Archive for the ‘Get Fuzzy’ Category

Get Fuzzy (3/12/11)

March 12, 2011

Two days ago, a clean, friendly, litter box-trained kitten followed my wife home and stood at the back door until we let him in. He whimpered, whined, meowed, rolled around on the ground, and made it clear that he was both cold and hungry. It didn’t take long for us to buckle and open the door. That was a mistake. As soon as this new cat darted into the house, our old cat bounded after him, his dander having shot up to 11. Out cat hissed, growled, and did his best to intimidate the intruder. Within seconds, we ushered the confused kitten out to the garage, gave him some food, a blanket, and a makeshift litter box, and assured him we would look for his owners. We’d love to keep him, but apparently our cat won’t allow it.


Get Fuzzy (2/20/11)

February 20, 2011

Thinking back to last Christmas…someone did get me hammer. After months of using a vanity hammer from IKEA to help me gut my basement, my mother-in-law bought me a genuine, worksite-quality mallet. Now that I think about, I realize that I neglected to write a thank-you note. Allow me to make up for that: “Dear Mother-in-Law: Thank you for the construction-grade hammer. Not only did it help me tear out the last of the studs in the basement, it also helped me neutralize a band of Canadian guerrilla fighters in the battle of Chicago that you no doubt heard about on the news. The yellow handle was also quite striking. Yours truly, Dixon.”

Get Fuzzy (12/3/10)

December 3, 2010

Was the Grinch a hoarder? Hardly. If memory serves, he lived in a lightly decorated cave with a small dog. If anything, the Grinch couldn’t stand abundance and went to great lengths to confiscate Christmas presents. Once he loaded them on his sleigh, he hatched a plan to dump them in a valley, not take them back to his lair. Was Oscar the Grouch a hoarder? Maybe, but I have to assume that local garbagemen emptied his bin once a week. That is, unless Sesame Street was using its famous green grouch to criticize the infrequency of municipal garbage pickup in the late ‘60s.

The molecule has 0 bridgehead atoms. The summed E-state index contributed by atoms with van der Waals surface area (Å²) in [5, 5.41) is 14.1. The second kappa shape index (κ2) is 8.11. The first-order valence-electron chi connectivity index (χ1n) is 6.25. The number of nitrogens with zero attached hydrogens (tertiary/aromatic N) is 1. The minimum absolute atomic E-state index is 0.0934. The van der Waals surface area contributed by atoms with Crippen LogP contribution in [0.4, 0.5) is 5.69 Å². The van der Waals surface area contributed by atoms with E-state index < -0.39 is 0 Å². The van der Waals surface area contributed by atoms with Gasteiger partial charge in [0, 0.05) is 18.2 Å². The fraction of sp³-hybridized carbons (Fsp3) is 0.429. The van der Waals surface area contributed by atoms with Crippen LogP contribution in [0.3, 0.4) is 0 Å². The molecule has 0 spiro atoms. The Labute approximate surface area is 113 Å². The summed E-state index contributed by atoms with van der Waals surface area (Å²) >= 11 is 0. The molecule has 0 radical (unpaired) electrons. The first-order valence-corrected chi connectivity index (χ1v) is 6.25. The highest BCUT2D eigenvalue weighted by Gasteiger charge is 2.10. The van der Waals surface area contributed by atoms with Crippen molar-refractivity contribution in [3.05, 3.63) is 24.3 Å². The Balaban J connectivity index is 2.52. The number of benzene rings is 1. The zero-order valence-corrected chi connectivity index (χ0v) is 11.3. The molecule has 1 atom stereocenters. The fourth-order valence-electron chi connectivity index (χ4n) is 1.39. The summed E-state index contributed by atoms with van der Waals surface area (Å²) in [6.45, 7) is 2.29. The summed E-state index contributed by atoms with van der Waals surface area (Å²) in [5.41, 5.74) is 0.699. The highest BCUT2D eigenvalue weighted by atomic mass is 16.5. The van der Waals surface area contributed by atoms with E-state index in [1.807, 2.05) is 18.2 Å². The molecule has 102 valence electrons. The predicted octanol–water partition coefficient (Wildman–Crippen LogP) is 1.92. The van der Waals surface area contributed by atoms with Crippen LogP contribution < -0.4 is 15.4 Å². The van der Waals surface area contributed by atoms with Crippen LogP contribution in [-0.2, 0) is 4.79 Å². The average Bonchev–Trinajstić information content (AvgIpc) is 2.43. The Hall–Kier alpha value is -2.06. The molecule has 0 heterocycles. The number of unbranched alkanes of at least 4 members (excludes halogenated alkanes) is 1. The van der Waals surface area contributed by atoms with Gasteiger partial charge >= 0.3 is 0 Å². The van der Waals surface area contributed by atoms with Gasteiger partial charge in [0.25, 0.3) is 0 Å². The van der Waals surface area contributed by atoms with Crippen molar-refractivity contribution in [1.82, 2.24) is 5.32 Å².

Get Fuzzy (9/14/10)

September 14, 2010

If I ever want to confuse my cat, all I need to do is stay home from work. When I call in sick, he wanders around the house for hours. When I take a personal day, he curls up in my lap and sleeps. And when I go on vacation he meows for food…incessantly…at an earlier hour each day. Obviously, my cat is not ready to share the house with me during the week. He tolerates me on weekends, but mostly because I stay out of his way. It’s a big house, you’d think we could share it. You’d think that, but…no.

Get Fuzzy (5/25/10)

May 25, 2010

Comic strips are small. They may be drawn large, but they are shrunk to terrible depths so they can be squished onto newspaper pages. That’s a shame, because artists who take the time to add visual flair to their strips are often rewarded with a shrug. Take today’s Get Fuzzy, for example. The third panel, which shows a man staring at his cat, is silent, but the expression on the guy’s face is unmistakable: he’s deeply insulted, slightly surprised, and maybe even a little impressed by his cat calling him “peachy-not-so-keen.” It’s genuinely expressive, and well worth a squint.

Get Fuzzy (5/14/10)

May 14, 2010

One of the least endearing traits of Get Fuzzy is its habit of periodically portraying its animal characters as semi-literate. Bucky Katt and Satchel Pooch are quite articulate on most days, so it seems forced when a punchline relies on one of them having a limited grasp of English. That said, the punny punchline in today’s strip more than makes up for the contrivance. After I got through chuckling, I was even inspired to learn more about the “Whore of Babylon” and stumbled upon this:

It’s an old school, pre-revolutionary Russian painting. Come to think of it, this painting also makes for a dynamite single-panel comic strip.

Get Fuzzy (4/19/10)

April 19, 2010

Speaking of rats, I found what appeared to be a dead one rotting in my backyard yesterday. Specifically, this creature was floating in a small, decorative bucket that had been filled with water and placed near the center of a flower bed. My wife called me over to ask what the mysterious thing was and at first I said it was a fish, due to its pale blue color. But upon further inspection, I saw a tail and realized that I was dealing with one very foul rodent. I know I should fashion a homemade pool skimmer and dispose of this rat as soon as possible (while also finding a way to drain the surely contaminated water from the bucket), but the whole situation is incredibly gross, so I think I may just put it off until tomorrow.